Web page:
As stated earlier, the number of new firms coming into the state actually decreasedfollowing the adoption of right to work. In the 10 years that the state has operated under its right-to-work law… the average number of firms and jobs coming into the state has been one-third lower than when Oklahoma was a free-bargaining state (Oklahoma Department of Commerce 2011).

Ours is a very big economy, and it’s always possible to find anecdotes on any side of an issue – including business owners who state that they prefer a unionized workforce. But there is no reason for legislators to make policy based on anecdotal stories when there is actual survey data available.

A Brookings Institution study of large corporations’ location decisions, based in part on interviews with prominent corporate location consultants, found that right-to-work laws did not figure anywhere in the typical decision process of big businesses (Cohen 2000).

Even small manufacturers – those thought most likely to base location decisions on low wages and the absence of unions – don’t identify right-to-work as an important criterion

in deciding where to locate plants. Area Development magazine conducts an annual survey, asking primarily small manufacturers to rank the factors that most influence their decisions about where to locate facilities.

In 2009, right-to-work was ranked 14th in importance, below such factors as highway accessibility, available land, and construction costs. Indeed, in the years for which Area Development reports data, right-to-work has never made it into the top 10 most important factors shaping location decisions (Gambale 2009, 2008).

In fact, Site Selection magazine reports that the best locations for the type of high-tech industries that are now a priority of most states’ recruitment efforts are predominantly

found in free-bargaining states (Burns 2011). The Information Technology and Innovation Foundation’s 2010 State New Economy Index – measuring each state’s economic dynamism, technological innovation, digital transformation, knowledge jobs, and integration into global trade – ranked free-bargaining Massachusetts, Washington, Maryland, New Jersey, and Connecticut as the most desirable and best positioned locations for the globally competitive industries of the 21st century.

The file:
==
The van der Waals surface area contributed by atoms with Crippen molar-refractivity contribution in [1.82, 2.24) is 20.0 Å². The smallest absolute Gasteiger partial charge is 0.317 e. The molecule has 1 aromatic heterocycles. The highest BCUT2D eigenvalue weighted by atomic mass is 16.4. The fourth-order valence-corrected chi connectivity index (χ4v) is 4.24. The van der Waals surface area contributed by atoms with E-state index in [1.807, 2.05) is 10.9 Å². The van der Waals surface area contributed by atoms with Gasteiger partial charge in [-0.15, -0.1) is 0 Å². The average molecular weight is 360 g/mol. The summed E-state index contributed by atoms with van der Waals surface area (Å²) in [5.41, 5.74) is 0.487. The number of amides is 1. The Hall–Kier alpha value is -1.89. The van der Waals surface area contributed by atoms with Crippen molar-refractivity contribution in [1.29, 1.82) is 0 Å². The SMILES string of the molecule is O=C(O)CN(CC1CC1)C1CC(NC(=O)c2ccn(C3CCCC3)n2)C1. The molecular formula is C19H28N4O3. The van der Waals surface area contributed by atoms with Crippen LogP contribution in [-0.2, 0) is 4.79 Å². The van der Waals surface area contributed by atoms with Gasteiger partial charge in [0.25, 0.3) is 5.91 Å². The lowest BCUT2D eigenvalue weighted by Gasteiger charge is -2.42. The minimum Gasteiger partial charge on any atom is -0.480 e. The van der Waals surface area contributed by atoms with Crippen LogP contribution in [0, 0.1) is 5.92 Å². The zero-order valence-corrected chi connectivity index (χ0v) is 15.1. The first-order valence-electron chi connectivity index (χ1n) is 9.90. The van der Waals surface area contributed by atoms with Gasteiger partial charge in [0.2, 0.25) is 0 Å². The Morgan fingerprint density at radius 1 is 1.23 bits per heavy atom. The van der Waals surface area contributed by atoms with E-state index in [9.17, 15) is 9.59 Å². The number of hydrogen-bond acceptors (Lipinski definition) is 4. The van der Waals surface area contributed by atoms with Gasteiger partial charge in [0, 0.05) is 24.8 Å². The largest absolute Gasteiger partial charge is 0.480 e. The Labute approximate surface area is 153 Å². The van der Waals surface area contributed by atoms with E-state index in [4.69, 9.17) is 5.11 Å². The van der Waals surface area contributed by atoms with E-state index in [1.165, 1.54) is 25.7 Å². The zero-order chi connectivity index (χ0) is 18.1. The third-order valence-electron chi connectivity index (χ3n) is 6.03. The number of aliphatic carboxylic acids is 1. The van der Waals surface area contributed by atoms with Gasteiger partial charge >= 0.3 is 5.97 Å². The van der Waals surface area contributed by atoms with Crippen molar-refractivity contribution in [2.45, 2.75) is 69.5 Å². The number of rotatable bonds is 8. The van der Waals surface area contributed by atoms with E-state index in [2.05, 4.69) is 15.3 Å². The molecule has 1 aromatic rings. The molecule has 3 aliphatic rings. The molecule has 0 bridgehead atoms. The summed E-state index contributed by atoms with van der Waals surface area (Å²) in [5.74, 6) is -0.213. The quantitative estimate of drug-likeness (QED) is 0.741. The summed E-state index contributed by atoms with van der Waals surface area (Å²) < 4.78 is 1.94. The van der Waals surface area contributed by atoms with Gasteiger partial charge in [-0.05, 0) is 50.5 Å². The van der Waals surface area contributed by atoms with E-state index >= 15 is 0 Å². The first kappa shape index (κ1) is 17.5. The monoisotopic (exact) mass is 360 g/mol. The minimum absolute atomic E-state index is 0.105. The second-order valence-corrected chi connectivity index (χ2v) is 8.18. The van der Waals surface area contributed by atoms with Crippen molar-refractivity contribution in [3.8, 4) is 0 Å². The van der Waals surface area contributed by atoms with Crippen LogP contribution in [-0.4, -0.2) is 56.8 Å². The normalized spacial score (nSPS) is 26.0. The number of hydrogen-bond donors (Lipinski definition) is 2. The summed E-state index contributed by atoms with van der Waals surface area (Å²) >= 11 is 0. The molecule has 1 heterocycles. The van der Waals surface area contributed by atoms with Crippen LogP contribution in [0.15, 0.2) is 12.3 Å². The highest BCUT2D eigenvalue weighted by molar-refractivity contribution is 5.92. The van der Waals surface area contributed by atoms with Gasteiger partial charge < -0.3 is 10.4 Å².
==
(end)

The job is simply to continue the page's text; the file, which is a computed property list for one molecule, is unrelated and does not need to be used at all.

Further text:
Indeed, nine of the top 10 ranked states are free-bargaining states – states with strong education systems, world-class universities, robust digital infrastructure, and a skilled and stable workforce. Michigan ranked 17th, ahead of all but two of the 22 right-to-work states (Atkinson and Andes 2010).

With regard to an industry of major importance to Michigan – the automotive industry – there is no evidence that right-to-work status is a precondition for auto industry investors. Toyota, for instance, has chosen to locate its North American manufacturing headquarters in the free-bargaining state of Kentucky, where it also runs a large plant. Ford has recently expanded two plants in Louisville, Kentucky, and GM announced plans for a

$100 million expansion of its Bowling Green Corvette plant (Sloan 2011).

Looking ahead, Michigan is slated to benefit from increased investment in auto manufacturing. Between 2009-2015, the state is expected to add 60,000 manufacturing jobs, including significant expansion in the auto industry. GM is planning to increase production of the Chevrolet Volt in Detroit, Bay City, Saginaw and Flint, supporting 2,600 jobs. Ford expects to add 7,000 workers over the next two years, many of them in Michigan.

Even for those auto plants located in states with right-to-work laws, companies point to reasons other than labor law as the deciding factor in their location decisions.

Toyota built a truck plant in San Antonio because Texas is the single largest market for pickups; it chose a site in Tupelo, Mississippi largely because the area boasted a large number of unemployed furniture workers whose former jobs had been shipped to China. In other cases, the “shovel-readiness” of a particular site was the determining factor (Sloan 2011).

Corporate lobbyists who contend that right-to-work laws determine where plants locate do not necessarily speak for auto executives. Dennis Cuneo, the Toyota executive charged with North American site selection for more than a decade, reports that he chose to locate a plant in Texas and another in Mississippi for a variety of reasons, but was not influenced by state labor laws, which he characterized as neither “a positive or a negative” (Sloan 2011).